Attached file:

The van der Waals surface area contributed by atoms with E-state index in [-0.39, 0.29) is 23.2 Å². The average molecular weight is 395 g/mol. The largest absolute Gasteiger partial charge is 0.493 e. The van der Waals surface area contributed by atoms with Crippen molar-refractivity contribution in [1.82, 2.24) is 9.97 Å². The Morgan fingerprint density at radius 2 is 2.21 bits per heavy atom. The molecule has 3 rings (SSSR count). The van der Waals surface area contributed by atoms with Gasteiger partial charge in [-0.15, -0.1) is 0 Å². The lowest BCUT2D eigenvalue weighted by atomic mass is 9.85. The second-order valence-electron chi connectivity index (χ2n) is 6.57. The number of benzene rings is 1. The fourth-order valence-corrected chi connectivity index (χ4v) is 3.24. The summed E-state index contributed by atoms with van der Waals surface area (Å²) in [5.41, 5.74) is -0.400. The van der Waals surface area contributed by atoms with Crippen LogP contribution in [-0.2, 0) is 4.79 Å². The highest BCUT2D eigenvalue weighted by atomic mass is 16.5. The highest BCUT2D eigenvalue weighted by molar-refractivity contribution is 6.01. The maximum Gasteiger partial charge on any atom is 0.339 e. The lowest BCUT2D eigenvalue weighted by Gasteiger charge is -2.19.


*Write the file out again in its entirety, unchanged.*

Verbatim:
The van der Waals surface area contributed by atoms with E-state index in [-0.39, 0.29) is 23.2 Å². The average molecular weight is 395 g/mol. The largest absolute Gasteiger partial charge is 0.493 e. The van der Waals surface area contributed by atoms with Crippen molar-refractivity contribution in [1.82, 2.24) is 9.97 Å². The Morgan fingerprint density at radius 2 is 2.21 bits per heavy atom. The molecule has 3 rings (SSSR count). The van der Waals surface area contributed by atoms with Gasteiger partial charge in [-0.15, -0.1) is 0 Å². The lowest BCUT2D eigenvalue weighted by atomic mass is 9.85. The second-order valence-electron chi connectivity index (χ2n) is 6.57. The number of benzene rings is 1. The fourth-order valence-corrected chi connectivity index (χ4v) is 3.24. The summed E-state index contributed by atoms with van der Waals surface area (Å²) in [5.41, 5.74) is -0.400. The van der Waals surface area contributed by atoms with Crippen LogP contribution in [-0.2, 0) is 4.79 Å². The highest BCUT2D eigenvalue weighted by atomic mass is 16.5. The highest BCUT2D eigenvalue weighted by molar-refractivity contribution is 6.01. The maximum Gasteiger partial charge on any atom is 0.339 e. The lowest BCUT2D eigenvalue weighted by Gasteiger charge is -2.19.